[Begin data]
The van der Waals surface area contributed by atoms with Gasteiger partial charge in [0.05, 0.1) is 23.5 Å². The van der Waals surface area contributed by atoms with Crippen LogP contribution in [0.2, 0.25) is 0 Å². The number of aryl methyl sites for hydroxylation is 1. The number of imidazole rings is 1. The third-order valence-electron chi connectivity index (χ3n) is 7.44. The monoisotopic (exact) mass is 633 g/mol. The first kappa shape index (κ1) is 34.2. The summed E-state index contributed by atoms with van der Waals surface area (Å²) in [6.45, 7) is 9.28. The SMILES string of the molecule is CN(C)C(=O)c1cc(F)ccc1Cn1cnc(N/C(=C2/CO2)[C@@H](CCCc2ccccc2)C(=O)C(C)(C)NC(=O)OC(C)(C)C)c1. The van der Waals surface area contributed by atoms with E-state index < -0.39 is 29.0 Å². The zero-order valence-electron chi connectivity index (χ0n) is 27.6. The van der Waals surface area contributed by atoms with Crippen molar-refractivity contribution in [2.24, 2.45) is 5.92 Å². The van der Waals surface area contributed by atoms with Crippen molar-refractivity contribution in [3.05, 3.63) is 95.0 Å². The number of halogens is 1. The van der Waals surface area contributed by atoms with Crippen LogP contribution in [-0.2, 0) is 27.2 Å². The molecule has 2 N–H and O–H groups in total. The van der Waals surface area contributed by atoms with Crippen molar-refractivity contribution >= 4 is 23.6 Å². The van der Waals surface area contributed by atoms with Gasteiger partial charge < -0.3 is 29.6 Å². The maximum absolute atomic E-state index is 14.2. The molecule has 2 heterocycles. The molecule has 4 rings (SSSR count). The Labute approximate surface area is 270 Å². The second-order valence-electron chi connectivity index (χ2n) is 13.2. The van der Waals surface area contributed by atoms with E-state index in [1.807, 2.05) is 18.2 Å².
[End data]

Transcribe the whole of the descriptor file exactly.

The van der Waals surface area contributed by atoms with Gasteiger partial charge in [0.05, 0.1) is 23.5 Å². The van der Waals surface area contributed by atoms with Crippen LogP contribution in [0.2, 0.25) is 0 Å². The number of aryl methyl sites for hydroxylation is 1. The number of imidazole rings is 1. The third-order valence-electron chi connectivity index (χ3n) is 7.44. The monoisotopic (exact) mass is 633 g/mol. The first kappa shape index (κ1) is 34.2. The summed E-state index contributed by atoms with van der Waals surface area (Å²) in [6.45, 7) is 9.28. The SMILES string of the molecule is CN(C)C(=O)c1cc(F)ccc1Cn1cnc(N/C(=C2/CO2)[C@@H](CCCc2ccccc2)C(=O)C(C)(C)NC(=O)OC(C)(C)C)c1. The van der Waals surface area contributed by atoms with E-state index < -0.39 is 29.0 Å². The zero-order valence-electron chi connectivity index (χ0n) is 27.6. The van der Waals surface area contributed by atoms with Crippen molar-refractivity contribution in [2.24, 2.45) is 5.92 Å². The van der Waals surface area contributed by atoms with Crippen molar-refractivity contribution in [3.05, 3.63) is 95.0 Å². The number of halogens is 1. The van der Waals surface area contributed by atoms with Crippen LogP contribution in [-0.2, 0) is 27.2 Å². The molecule has 2 N–H and O–H groups in total. The van der Waals surface area contributed by atoms with Crippen molar-refractivity contribution >= 4 is 23.6 Å². The van der Waals surface area contributed by atoms with Gasteiger partial charge < -0.3 is 29.6 Å². The maximum absolute atomic E-state index is 14.2. The molecule has 2 heterocycles. The molecule has 4 rings (SSSR count). The Labute approximate surface area is 270 Å². The second-order valence-electron chi connectivity index (χ2n) is 13.2. The van der Waals surface area contributed by atoms with E-state index in [1.807, 2.05) is 18.2 Å².